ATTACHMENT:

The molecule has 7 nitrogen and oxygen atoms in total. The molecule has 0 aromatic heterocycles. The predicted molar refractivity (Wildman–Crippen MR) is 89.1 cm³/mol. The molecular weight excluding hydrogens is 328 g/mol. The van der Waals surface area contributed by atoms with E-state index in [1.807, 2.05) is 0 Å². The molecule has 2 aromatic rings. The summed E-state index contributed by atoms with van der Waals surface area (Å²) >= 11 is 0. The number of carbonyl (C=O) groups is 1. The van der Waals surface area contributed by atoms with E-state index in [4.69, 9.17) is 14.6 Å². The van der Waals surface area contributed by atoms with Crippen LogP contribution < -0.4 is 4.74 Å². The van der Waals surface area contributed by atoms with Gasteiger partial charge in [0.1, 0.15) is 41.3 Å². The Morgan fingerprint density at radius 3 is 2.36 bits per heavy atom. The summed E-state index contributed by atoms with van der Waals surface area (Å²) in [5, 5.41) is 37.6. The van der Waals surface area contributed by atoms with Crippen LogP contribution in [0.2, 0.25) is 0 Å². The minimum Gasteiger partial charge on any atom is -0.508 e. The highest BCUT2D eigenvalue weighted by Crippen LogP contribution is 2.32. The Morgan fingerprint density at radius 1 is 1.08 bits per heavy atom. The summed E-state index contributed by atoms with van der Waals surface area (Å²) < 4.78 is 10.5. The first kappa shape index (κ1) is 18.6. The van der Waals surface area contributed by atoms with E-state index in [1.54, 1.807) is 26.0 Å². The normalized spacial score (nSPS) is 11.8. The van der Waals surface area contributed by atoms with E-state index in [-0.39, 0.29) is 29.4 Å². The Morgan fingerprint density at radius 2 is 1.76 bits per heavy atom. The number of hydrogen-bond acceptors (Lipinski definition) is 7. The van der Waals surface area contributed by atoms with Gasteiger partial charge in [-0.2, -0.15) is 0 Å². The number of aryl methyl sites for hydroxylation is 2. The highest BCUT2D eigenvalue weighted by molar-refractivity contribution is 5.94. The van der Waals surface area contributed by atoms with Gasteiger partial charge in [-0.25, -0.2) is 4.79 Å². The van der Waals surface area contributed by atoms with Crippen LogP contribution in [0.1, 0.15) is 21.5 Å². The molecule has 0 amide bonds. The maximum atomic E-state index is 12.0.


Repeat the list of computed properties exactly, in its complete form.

The molecule has 7 nitrogen and oxygen atoms in total. The molecule has 0 aromatic heterocycles. The predicted molar refractivity (Wildman–Crippen MR) is 89.1 cm³/mol. The molecular weight excluding hydrogens is 328 g/mol. The van der Waals surface area contributed by atoms with E-state index in [1.807, 2.05) is 0 Å². The molecule has 2 aromatic rings. The summed E-state index contributed by atoms with van der Waals surface area (Å²) >= 11 is 0. The number of carbonyl (C=O) groups is 1. The van der Waals surface area contributed by atoms with E-state index in [4.69, 9.17) is 14.6 Å². The van der Waals surface area contributed by atoms with Crippen LogP contribution < -0.4 is 4.74 Å². The van der Waals surface area contributed by atoms with Gasteiger partial charge in [0.1, 0.15) is 41.3 Å². The Morgan fingerprint density at radius 3 is 2.36 bits per heavy atom. The summed E-state index contributed by atoms with van der Waals surface area (Å²) in [5, 5.41) is 37.6. The van der Waals surface area contributed by atoms with Crippen LogP contribution in [0.2, 0.25) is 0 Å². The minimum Gasteiger partial charge on any atom is -0.508 e. The highest BCUT2D eigenvalue weighted by Crippen LogP contribution is 2.32. The Morgan fingerprint density at radius 1 is 1.08 bits per heavy atom. The summed E-state index contributed by atoms with van der Waals surface area (Å²) < 4.78 is 10.5. The first kappa shape index (κ1) is 18.6. The van der Waals surface area contributed by atoms with E-state index in [1.54, 1.807) is 26.0 Å². The normalized spacial score (nSPS) is 11.8. The van der Waals surface area contributed by atoms with E-state index in [-0.39, 0.29) is 29.4 Å². The Morgan fingerprint density at radius 2 is 1.76 bits per heavy atom. The number of hydrogen-bond acceptors (Lipinski definition) is 7. The van der Waals surface area contributed by atoms with Gasteiger partial charge in [-0.2, -0.15) is 0 Å². The number of aryl methyl sites for hydroxylation is 2. The highest BCUT2D eigenvalue weighted by molar-refractivity contribution is 5.94. The van der Waals surface area contributed by atoms with Gasteiger partial charge in [-0.25, -0.2) is 4.79 Å². The van der Waals surface area contributed by atoms with Crippen LogP contribution in [0.1, 0.15) is 21.5 Å². The molecule has 0 amide bonds. The maximum atomic E-state index is 12.0.